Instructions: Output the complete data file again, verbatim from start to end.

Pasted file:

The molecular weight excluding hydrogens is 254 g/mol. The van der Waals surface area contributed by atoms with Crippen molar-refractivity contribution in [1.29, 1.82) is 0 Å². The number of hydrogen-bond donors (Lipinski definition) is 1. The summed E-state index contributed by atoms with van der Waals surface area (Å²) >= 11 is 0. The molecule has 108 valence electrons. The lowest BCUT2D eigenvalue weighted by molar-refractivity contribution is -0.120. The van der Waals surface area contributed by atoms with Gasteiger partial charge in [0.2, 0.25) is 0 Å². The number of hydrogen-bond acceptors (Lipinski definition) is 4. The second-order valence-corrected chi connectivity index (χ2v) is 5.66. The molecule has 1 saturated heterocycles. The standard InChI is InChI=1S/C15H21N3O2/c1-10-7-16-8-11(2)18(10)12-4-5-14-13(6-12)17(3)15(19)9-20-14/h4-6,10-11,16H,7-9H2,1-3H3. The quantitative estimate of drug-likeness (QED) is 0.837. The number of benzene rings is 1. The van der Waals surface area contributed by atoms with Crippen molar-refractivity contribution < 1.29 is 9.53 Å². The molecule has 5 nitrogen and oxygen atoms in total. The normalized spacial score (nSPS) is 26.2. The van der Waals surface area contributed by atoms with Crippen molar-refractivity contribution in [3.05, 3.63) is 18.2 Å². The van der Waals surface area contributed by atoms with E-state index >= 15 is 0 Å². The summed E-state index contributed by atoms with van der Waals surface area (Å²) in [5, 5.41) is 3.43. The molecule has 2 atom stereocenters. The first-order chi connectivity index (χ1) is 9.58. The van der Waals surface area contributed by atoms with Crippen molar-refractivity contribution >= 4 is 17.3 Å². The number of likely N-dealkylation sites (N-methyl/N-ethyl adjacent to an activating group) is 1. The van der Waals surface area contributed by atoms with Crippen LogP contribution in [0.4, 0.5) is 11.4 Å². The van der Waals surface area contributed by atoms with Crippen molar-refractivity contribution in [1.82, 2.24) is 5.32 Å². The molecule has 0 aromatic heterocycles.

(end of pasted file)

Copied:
The molecular weight excluding hydrogens is 254 g/mol. The van der Waals surface area contributed by atoms with Crippen molar-refractivity contribution in [1.29, 1.82) is 0 Å². The number of hydrogen-bond donors (Lipinski definition) is 1. The summed E-state index contributed by atoms with van der Waals surface area (Å²) >= 11 is 0. The molecule has 108 valence electrons. The lowest BCUT2D eigenvalue weighted by molar-refractivity contribution is -0.120. The van der Waals surface area contributed by atoms with Gasteiger partial charge in [0.2, 0.25) is 0 Å². The number of hydrogen-bond acceptors (Lipinski definition) is 4. The second-order valence-corrected chi connectivity index (χ2v) is 5.66. The molecule has 1 saturated heterocycles. The standard InChI is InChI=1S/C15H21N3O2/c1-10-7-16-8-11(2)18(10)12-4-5-14-13(6-12)17(3)15(19)9-20-14/h4-6,10-11,16H,7-9H2,1-3H3. The quantitative estimate of drug-likeness (QED) is 0.837. The number of benzene rings is 1. The van der Waals surface area contributed by atoms with Crippen molar-refractivity contribution < 1.29 is 9.53 Å². The molecule has 5 nitrogen and oxygen atoms in total. The normalized spacial score (nSPS) is 26.2. The van der Waals surface area contributed by atoms with Crippen molar-refractivity contribution in [3.05, 3.63) is 18.2 Å². The van der Waals surface area contributed by atoms with E-state index >= 15 is 0 Å². The summed E-state index contributed by atoms with van der Waals surface area (Å²) in [5, 5.41) is 3.43. The molecule has 2 atom stereocenters. The first-order chi connectivity index (χ1) is 9.58. The van der Waals surface area contributed by atoms with Crippen molar-refractivity contribution >= 4 is 17.3 Å². The number of likely N-dealkylation sites (N-methyl/N-ethyl adjacent to an activating group) is 1. The van der Waals surface area contributed by atoms with Crippen LogP contribution in [0.4, 0.5) is 11.4 Å². The van der Waals surface area contributed by atoms with Crippen molar-refractivity contribution in [1.82, 2.24) is 5.32 Å². The molecule has 0 aromatic heterocycles.